The cloud forest

The hint is in the name ….’cloud’. We shoukd have been better prepared, but it was a bright sunny day when we left our lovely hotel and headed into central San Jose. The traffic is horrendous and I have to say it is not a city of enormous charm and architectural merit. There are, however, some interesting museums we hope at some point to visit. In the centre we picked up Arnoldo who works with Heiner at the University and is a botanist.

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The route to the cloud forest seemed devious to put it mildly. We went through numerous barrios of varying prosperity before beginning a steady climb up the side of mountain.

 

We were heading for the Braulio Carrillo National Park and in particular the Barva Volcano sector. The road became steeper and the houses more Alpine in design as we wound our way up and up. Eventually we came to the park gates where we parked, used the loos and started our 3km walk to the Barva Volcano Lake. By now it was drizzling heavily and it felt distinctly cold. We were at over 9,000 feet and even in the tropics it can get quite cool at that altitude on a sunless day. The path climbed up through the cloud forest and Arnoldo stopped to show us various plants and explain their importance to the ecosystem.

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Although Costa Rica only has 0.2% of the world’s land area it has something like 5% of all the world’s species. We passed gigantic oaks with enormous acorns and stopped to look at the range of bromeliads on the trunks an branches of trees.

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And the rain became heavier as we climbed. The path was good in places, but very boggy in others and several members of the group got wet feet. Finally we branched off to the right and climbed a little before descending to a beautiful crater lake some 230 foot in diameter. The far shore was just visible through the mist and rain. Occasionally a chill breeze blew across the lake to our shelter and we all shivered.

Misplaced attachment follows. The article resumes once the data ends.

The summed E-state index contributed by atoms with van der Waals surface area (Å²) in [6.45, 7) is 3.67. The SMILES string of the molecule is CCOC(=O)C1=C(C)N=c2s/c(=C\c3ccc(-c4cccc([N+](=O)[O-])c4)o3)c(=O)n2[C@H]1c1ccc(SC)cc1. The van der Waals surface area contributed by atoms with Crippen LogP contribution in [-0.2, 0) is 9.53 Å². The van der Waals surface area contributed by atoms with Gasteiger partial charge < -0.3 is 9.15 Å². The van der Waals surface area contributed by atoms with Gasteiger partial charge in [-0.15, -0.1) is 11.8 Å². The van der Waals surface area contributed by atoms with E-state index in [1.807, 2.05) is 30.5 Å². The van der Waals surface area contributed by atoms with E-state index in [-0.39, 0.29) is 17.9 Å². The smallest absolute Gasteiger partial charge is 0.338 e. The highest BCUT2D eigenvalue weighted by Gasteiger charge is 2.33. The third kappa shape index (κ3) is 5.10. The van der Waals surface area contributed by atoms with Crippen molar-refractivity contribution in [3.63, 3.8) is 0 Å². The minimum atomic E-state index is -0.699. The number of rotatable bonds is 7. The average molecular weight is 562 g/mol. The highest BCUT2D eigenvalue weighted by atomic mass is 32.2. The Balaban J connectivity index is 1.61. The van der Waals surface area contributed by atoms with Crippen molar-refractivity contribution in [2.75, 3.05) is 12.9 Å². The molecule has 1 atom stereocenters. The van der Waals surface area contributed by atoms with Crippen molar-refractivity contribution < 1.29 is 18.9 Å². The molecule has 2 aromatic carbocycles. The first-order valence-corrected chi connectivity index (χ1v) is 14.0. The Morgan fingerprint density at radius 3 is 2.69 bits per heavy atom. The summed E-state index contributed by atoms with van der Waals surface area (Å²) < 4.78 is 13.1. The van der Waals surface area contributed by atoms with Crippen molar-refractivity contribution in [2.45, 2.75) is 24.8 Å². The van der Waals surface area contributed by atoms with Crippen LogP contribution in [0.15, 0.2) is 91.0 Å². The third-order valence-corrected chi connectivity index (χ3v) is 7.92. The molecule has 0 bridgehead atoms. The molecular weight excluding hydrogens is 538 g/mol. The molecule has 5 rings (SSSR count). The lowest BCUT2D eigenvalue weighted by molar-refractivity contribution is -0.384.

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Heiner had had brought some cookies and Cassava (Yuca) crisps and we greedily wolfed them down. Arnoldo fed us with the flowers from a plant which were quite tasty but hardly sustaining. When we were told it was time to head back we set off with a spring in our step back down the mountain side. The descent was completed a lot faster than the climb of course and soon we were back in the coach pleading with Gatto to put the heater on.

The cloud forest is noted for its range of wildlife, Jaguars, leopards, tapirs, monkeys, deer, etc. . We saw a few birds including a couple of humming birds. To be honest we saw more wildlife in the last hotel’s grounds! Still it was good to walk through the forest and see its complexity and for me it was satisfying to realise that what I have taught for the past 38 years actually was true!

On the way down, we stopped at a local restaurant and warmed ourselves with coffee and hot chocolate before tucking in to plates of …..you’ve guessed it…rice and beans with cheese, plantain and for some a range of meats. Still cold we huddled in the bus as it trundled through the heavy traffic back to our hotel. A hot shower and some clean clothes and we shall be ready to hit the town for a light supper.

As Arnoldo told us viewing the cloud forest is largely a matter of luck. If you can get there very early on a sunny day it can be wonderful, but equally you may see as little as we did. Never mind it was an unforgettable experience one way or another!

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